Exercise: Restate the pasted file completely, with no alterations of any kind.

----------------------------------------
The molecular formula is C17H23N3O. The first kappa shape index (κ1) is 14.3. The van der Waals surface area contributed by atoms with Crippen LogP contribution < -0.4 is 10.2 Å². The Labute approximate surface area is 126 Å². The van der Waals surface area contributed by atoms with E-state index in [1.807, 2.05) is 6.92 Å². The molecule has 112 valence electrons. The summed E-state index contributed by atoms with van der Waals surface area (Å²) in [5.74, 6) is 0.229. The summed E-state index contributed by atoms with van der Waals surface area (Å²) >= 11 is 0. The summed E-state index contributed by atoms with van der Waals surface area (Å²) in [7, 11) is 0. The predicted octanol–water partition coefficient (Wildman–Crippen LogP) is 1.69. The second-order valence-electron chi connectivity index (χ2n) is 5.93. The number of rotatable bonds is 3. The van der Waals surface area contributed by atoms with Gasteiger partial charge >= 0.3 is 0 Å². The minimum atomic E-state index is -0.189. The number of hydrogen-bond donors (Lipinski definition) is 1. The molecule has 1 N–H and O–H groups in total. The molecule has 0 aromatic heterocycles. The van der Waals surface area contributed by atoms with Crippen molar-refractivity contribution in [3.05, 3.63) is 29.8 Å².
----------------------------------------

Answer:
The molecular formula is C17H23N3O. The first kappa shape index (κ1) is 14.3. The van der Waals surface area contributed by atoms with Crippen LogP contribution < -0.4 is 10.2 Å². The Labute approximate surface area is 126 Å². The van der Waals surface area contributed by atoms with E-state index in [1.807, 2.05) is 6.92 Å². The molecule has 112 valence electrons. The summed E-state index contributed by atoms with van der Waals surface area (Å²) in [5.74, 6) is 0.229. The summed E-state index contributed by atoms with van der Waals surface area (Å²) >= 11 is 0. The summed E-state index contributed by atoms with van der Waals surface area (Å²) in [7, 11) is 0. The predicted octanol–water partition coefficient (Wildman–Crippen LogP) is 1.69. The second-order valence-electron chi connectivity index (χ2n) is 5.93. The number of rotatable bonds is 3. The van der Waals surface area contributed by atoms with Gasteiger partial charge >= 0.3 is 0 Å². The minimum atomic E-state index is -0.189. The number of hydrogen-bond donors (Lipinski definition) is 1. The molecule has 1 N–H and O–H groups in total. The molecule has 0 aromatic heterocycles. The van der Waals surface area contributed by atoms with Crippen molar-refractivity contribution in [3.05, 3.63) is 29.8 Å².